Bob Schieffer on CVS and cigarettes

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As a journalist, I don't endorse political candidates, nor do I contribute to political campaigns. I wouldn't want to -- and besides, CBS, wisely, doesn't allow it.

Nor are we allowed to endorse products. That's another good rule.

So what follows is neither a paid commercial nor an endorsement.

Rather it is just a simple "thank you" to the drug store chain CVS for announcing it will no longer sell tobacco products -- that's a thank you from a survivor of bladder cancer who still takes daily medication to control two other cancer-related, incurable diseases: ulcerative colitis and diabetes.

I began chewing tobacco at age 16 because I was a ballplayer and that was part of the culture. But the heavy addiction continued long after my arm gave out.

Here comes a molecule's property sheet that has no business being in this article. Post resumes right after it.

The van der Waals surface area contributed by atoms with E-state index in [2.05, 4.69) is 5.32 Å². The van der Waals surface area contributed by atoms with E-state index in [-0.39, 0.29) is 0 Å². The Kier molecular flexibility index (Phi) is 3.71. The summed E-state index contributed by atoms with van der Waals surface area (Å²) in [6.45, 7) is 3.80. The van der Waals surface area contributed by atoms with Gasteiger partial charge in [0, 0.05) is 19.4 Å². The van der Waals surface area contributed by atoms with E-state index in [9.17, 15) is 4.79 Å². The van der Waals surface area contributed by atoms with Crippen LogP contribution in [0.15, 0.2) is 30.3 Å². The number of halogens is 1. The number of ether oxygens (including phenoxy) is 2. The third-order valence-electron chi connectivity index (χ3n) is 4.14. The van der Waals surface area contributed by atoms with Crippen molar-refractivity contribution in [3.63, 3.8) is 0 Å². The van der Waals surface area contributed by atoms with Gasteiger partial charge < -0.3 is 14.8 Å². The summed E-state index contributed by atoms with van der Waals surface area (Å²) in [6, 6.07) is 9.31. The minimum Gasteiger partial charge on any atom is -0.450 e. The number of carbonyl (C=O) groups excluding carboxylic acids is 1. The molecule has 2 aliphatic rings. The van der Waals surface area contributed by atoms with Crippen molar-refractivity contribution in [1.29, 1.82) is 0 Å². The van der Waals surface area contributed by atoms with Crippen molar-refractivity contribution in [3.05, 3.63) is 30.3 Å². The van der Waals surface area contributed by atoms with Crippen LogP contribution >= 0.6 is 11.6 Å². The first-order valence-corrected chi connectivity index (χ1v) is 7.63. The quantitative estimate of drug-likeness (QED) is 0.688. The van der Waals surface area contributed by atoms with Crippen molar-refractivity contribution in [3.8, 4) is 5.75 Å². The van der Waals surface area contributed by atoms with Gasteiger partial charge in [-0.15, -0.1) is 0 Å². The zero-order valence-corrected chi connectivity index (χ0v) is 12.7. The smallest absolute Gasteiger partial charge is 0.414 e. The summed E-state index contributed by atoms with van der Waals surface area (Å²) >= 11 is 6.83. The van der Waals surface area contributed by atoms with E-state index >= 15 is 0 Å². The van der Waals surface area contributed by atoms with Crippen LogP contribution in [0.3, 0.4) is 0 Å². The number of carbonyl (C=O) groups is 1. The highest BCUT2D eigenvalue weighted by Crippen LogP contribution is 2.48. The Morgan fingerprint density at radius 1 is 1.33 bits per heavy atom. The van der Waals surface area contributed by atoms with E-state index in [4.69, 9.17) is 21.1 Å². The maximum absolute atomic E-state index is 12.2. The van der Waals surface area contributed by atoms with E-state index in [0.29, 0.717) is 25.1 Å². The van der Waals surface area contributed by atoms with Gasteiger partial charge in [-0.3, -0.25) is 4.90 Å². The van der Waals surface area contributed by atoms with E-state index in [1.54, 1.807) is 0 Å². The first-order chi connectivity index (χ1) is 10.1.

Today, I consider myself lucky to be alive.

It's going to cost CVS $2 billion a year in revenue, but the company decided it could not promote itself as a health care provider if it continued to sell the product that is the number one cause of preventable disease and death, a product directly responsible for 480,000 deaths last year.

There was a lot more back-and-forth last week about Obamacare, but to me the heath news that really mattered came from CVS.

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    Bob Schieffer is a CBS News political contributor and former anchor of "Face The Nation," which he moderated for 24 years before retiring in 2015.